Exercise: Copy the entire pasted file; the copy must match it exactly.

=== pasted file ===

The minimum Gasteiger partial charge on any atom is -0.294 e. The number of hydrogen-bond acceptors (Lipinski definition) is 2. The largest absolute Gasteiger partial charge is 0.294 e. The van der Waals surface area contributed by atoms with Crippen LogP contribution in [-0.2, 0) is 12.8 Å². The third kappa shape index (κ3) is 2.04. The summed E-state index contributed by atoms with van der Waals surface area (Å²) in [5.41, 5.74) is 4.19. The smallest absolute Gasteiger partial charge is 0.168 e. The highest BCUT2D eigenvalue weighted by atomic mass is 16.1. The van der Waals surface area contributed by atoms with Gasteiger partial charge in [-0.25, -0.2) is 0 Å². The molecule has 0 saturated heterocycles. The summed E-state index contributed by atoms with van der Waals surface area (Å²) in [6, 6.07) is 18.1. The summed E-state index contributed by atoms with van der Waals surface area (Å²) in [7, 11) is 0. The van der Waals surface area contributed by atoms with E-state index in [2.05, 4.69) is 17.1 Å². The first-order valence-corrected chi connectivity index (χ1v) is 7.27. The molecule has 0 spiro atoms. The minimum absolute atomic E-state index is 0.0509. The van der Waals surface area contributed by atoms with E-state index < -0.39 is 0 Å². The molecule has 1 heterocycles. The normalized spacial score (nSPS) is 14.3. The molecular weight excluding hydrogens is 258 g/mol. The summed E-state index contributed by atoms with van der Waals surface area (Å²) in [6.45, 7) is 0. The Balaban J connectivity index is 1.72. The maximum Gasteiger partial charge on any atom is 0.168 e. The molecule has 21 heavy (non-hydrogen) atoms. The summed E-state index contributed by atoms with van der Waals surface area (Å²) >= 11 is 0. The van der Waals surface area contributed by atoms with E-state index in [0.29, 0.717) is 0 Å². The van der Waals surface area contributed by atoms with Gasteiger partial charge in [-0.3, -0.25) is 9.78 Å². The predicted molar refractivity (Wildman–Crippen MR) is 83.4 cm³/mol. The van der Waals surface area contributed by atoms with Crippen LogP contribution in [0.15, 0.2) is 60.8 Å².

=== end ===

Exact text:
The minimum Gasteiger partial charge on any atom is -0.294 e. The number of hydrogen-bond acceptors (Lipinski definition) is 2. The largest absolute Gasteiger partial charge is 0.294 e. The van der Waals surface area contributed by atoms with Crippen LogP contribution in [-0.2, 0) is 12.8 Å². The third kappa shape index (κ3) is 2.04. The summed E-state index contributed by atoms with van der Waals surface area (Å²) in [5.41, 5.74) is 4.19. The smallest absolute Gasteiger partial charge is 0.168 e. The highest BCUT2D eigenvalue weighted by atomic mass is 16.1. The van der Waals surface area contributed by atoms with Gasteiger partial charge in [-0.25, -0.2) is 0 Å². The molecule has 0 saturated heterocycles. The summed E-state index contributed by atoms with van der Waals surface area (Å²) in [6, 6.07) is 18.1. The summed E-state index contributed by atoms with van der Waals surface area (Å²) in [7, 11) is 0. The van der Waals surface area contributed by atoms with E-state index in [2.05, 4.69) is 17.1 Å². The first-order valence-corrected chi connectivity index (χ1v) is 7.27. The molecule has 0 spiro atoms. The minimum absolute atomic E-state index is 0.0509. The van der Waals surface area contributed by atoms with E-state index < -0.39 is 0 Å². The molecule has 1 heterocycles. The normalized spacial score (nSPS) is 14.3. The molecular weight excluding hydrogens is 258 g/mol. The summed E-state index contributed by atoms with van der Waals surface area (Å²) in [6.45, 7) is 0. The Balaban J connectivity index is 1.72. The maximum Gasteiger partial charge on any atom is 0.168 e. The molecule has 21 heavy (non-hydrogen) atoms. The summed E-state index contributed by atoms with van der Waals surface area (Å²) >= 11 is 0. The van der Waals surface area contributed by atoms with E-state index in [0.29, 0.717) is 0 Å². The van der Waals surface area contributed by atoms with Gasteiger partial charge in [-0.3, -0.25) is 9.78 Å². The predicted molar refractivity (Wildman–Crippen MR) is 83.4 cm³/mol. The van der Waals surface area contributed by atoms with Crippen LogP contribution in [0.15, 0.2) is 60.8 Å².